Quality Control
“Another major issue that so many had was logistics,” says McCammon. “Haulers would show up when they wanted to. We would have boxes waiting to go with the whole operation held up until the hauler would show up an hour or more late. Once you get the process started, you don’t want to have to stop and wait. Now that we control the whole process, we have a dispatcher who communicates with everyone.

“Our belt press operator will let the dispatcher know when he starts and when he expects the first box to be ready. She’ll schedule the truck to be there a few minutes before that time, so they can swap out the full box with an empty box. It takes no more than 15 minutes to do that. While that happens, the operator of the press checks the belt press, the polymer, and greases the bearings if needed.

“We have 24 hour access to the plants and start our trucks at 2 a.m. We swap boxes and schedule box swaps throughout the day because if a plant can’t get rid of solids because the hauler doesn’t show up then the quality of the water suffers.

“Doing all of it allows us to maintain quality control. We have a lot of people that have a lot of experience in the industry, specifically on the sludge side as well as hauling, disposal and dewatering.”

Growth
Just by solving their own problems, McCammon and his 22 companies and four employees have solved problems across the Greater Austin area for many businesses. “We went from one truck in 2010 to five trucks in 2013 and run all seven boxes a day,” he says. “We grew quickly by providing good service and showing up on time.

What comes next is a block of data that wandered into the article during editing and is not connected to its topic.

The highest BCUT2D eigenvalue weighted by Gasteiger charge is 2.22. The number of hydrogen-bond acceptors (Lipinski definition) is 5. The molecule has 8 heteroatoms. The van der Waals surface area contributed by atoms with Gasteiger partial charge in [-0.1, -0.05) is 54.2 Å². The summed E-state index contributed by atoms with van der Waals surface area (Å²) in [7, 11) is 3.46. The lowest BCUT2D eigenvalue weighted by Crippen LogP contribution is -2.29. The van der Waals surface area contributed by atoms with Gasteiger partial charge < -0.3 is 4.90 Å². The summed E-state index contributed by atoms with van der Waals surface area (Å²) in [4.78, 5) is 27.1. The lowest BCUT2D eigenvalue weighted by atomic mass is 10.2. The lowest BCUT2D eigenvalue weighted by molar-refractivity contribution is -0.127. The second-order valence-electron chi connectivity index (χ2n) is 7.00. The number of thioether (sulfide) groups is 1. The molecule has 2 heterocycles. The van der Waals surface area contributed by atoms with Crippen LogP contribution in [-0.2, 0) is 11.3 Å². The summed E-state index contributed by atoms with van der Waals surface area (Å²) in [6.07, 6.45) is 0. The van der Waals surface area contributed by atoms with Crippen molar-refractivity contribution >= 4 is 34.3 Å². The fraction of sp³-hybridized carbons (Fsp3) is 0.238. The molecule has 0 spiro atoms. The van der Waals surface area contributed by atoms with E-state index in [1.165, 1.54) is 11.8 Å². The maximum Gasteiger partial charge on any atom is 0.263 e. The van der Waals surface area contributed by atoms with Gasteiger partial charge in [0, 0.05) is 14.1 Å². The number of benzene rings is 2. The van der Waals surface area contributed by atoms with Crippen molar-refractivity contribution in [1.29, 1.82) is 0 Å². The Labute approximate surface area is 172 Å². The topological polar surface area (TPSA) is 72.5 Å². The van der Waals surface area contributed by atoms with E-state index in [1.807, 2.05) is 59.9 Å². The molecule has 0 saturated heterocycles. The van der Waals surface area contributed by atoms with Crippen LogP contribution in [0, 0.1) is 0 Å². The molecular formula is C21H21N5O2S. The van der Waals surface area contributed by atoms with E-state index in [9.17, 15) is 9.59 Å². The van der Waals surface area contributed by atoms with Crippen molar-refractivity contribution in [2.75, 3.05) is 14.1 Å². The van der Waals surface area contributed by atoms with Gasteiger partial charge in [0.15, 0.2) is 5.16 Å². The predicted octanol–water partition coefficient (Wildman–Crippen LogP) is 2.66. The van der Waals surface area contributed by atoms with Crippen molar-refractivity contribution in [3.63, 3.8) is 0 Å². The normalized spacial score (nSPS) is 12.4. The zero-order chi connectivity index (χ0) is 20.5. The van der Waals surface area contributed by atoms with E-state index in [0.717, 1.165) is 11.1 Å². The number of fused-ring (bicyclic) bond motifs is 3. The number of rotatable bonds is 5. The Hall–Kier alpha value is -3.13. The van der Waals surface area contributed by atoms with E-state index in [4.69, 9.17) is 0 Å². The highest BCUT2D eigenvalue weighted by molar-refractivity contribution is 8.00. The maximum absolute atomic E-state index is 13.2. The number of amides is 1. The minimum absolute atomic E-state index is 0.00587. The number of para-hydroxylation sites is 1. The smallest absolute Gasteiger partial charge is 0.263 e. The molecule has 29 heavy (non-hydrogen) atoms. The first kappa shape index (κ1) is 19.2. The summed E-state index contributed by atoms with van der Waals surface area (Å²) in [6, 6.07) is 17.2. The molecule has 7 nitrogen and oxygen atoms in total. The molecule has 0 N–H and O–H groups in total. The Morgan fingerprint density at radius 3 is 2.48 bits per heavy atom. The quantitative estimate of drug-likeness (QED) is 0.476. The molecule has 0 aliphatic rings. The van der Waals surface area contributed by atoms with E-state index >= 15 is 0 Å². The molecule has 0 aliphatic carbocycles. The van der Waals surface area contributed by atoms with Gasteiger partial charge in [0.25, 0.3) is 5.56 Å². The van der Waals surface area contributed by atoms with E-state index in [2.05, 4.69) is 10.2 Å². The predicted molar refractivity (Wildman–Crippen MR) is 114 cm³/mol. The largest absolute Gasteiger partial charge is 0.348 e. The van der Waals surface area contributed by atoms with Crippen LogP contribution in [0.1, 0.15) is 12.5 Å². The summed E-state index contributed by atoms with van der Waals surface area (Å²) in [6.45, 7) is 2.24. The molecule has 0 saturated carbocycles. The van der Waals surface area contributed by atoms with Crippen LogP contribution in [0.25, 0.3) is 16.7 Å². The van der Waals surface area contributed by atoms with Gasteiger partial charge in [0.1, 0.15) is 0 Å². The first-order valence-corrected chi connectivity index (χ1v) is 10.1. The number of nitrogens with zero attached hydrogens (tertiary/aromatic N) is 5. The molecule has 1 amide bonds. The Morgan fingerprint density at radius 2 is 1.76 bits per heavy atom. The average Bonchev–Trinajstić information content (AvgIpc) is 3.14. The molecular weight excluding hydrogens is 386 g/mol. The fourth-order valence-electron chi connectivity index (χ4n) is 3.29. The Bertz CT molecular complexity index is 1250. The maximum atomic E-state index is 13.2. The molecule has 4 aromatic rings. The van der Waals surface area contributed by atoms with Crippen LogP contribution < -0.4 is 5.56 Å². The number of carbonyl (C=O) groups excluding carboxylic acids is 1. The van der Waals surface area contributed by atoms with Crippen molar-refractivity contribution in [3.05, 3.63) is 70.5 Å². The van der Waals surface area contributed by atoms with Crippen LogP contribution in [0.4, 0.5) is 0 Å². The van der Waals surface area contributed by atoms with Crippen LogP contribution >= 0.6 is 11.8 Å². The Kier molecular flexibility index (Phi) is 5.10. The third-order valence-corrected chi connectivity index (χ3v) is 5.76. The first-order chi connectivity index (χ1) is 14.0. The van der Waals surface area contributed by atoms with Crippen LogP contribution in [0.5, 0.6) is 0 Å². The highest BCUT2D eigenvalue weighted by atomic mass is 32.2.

McCammon’s team services just about every plant around Austin except Austin, which has their own operation. “Once our customers get to know us and know that we go that extra mile, then it helps when there are any hiccups. If we ever get behind, I’ll get behind a truck and the operator sees me and knows we are doing all we can. One time we had four trucks break down. But, since we provide good customer service, the customer understands when things go awry.”

He adds that having equipment is also key. “We service our boxes regularly, and replace the wheels at least once per year. If one wheel is worn, it can break their wench, or pull it out of the concrete. The boxes weigh 30,000 lbs once loaded.” Their full-time welder performs this and other duties.

At each company, McCammon tries to create a family atmosphere. “My dad is now the general manager, my sister is the dispatcher and a few people who I’ve known for a long time work for me and keep the best interest of the company in mind.

“I try to convey that with our new guys. When something breaks, it’s coming out of my pocket. So I try to make a point that it’s important to take care of the equipment. In turn, I understand when there are personal issues the guys have to take care of. Most people are responsible and the operators hold the truck drivers accountable.

As McCammon and his team continue to fulfill customer needs and exceed expectations, we can’t wait to see what they’ll tackle next.